Jim Gavin taught his boys how to become good winners. Dublin walk easy when their jug is full.

For the first time, Dublin are as skilful as Kerry, and I have attended every Kerry-Dublin championship game since 1975.

But Dublin are missing some key defenders. The two-in-a row tiredness has to kick in at some stage. Alan Brogan, who for me was the daddy and the fire-fighter of the team, is retired.

I have been told the Dublin half-forward line will blow away our boys with their power game. I have been told we will be run into the ground at midfield.

I have been told our full-forwards will be bullied and harangued. I have been told the Kerry full-back line is made of balsa wood. I have been told our half-forward line cannot possibly keep up with the Dublin flyers, who are hot-wired to an infinite energy source.

The burden of playing in the jerseys worn by the great footballers of the past has often weighed heavily on Kerry players. But tomorrow I believe the greats of the past will be our inspiration.

We were massive underdogs in 1955. The Dublin Machine changed football but a fiery Kerry team wiped them out. Dublin were hot favourites in 1975 and Micko's kids brought home Sam.

They're all with you, Kerry. Beside you, and inside you, at your left side and on your right side. You follow on in the great tradition of the jersey we honour and serve from that first kick in the womb to the last gasp.

We come from a county ravaged by emigration. A homeland that is far away from everywhere except Kerry.

Yet we all unite under the green and the gold. Football is all we have when it comes to getting fair play. All the power is in the East. The only place we could ever prove ourselves to be truly equal was on the field of play.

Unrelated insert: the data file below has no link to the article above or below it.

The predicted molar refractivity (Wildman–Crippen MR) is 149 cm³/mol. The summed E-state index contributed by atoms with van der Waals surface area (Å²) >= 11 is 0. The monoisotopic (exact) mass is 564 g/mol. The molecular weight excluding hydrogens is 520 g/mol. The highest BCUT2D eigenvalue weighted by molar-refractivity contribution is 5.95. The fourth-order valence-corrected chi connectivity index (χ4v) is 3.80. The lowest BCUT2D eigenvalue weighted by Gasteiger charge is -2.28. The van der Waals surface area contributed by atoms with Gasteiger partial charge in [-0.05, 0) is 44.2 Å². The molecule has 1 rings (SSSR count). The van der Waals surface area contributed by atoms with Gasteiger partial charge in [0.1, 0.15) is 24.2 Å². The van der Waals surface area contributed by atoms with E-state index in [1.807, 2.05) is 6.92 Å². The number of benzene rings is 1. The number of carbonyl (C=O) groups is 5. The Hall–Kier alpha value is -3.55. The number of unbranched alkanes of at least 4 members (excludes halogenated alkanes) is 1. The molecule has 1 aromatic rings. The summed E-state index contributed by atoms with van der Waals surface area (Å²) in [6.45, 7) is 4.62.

Men of Kerry, I know you well, and in my heart I believe you will honour those who went before us.

You play for Kerry people at home who cannot afford to go, or who are not able for the long journey, or who have to mind kids, or who have to work hard in tough times. We are a little bit further away from Croke Park than a bus ride.

Our supporters will be outnumbered five to one but it's 15 against 15 on the field.


Rage boys. Rage against the injustice. Remember the pain of three defeats in a row. Remember who are and where you come from.

It is time now for Eamonn's men to write their own history. Time to become the story we will tell by Kerry firesides when the wild wind blows in from the Atlantic and the house shudders and the trees bend in two.

Stand firm before the storm. There's a calmness in standing together.

When you pull the vestments over your head there is a forever moment in time when the green and gold half-light bathes your soul. Remember then beloved Kerrymen, brothers, you are never alone.

And when the final whistle blows in Croke Park tomorrow evening, it could well be there will be another Kerry team who have lived our impossible dream.

Irish Independent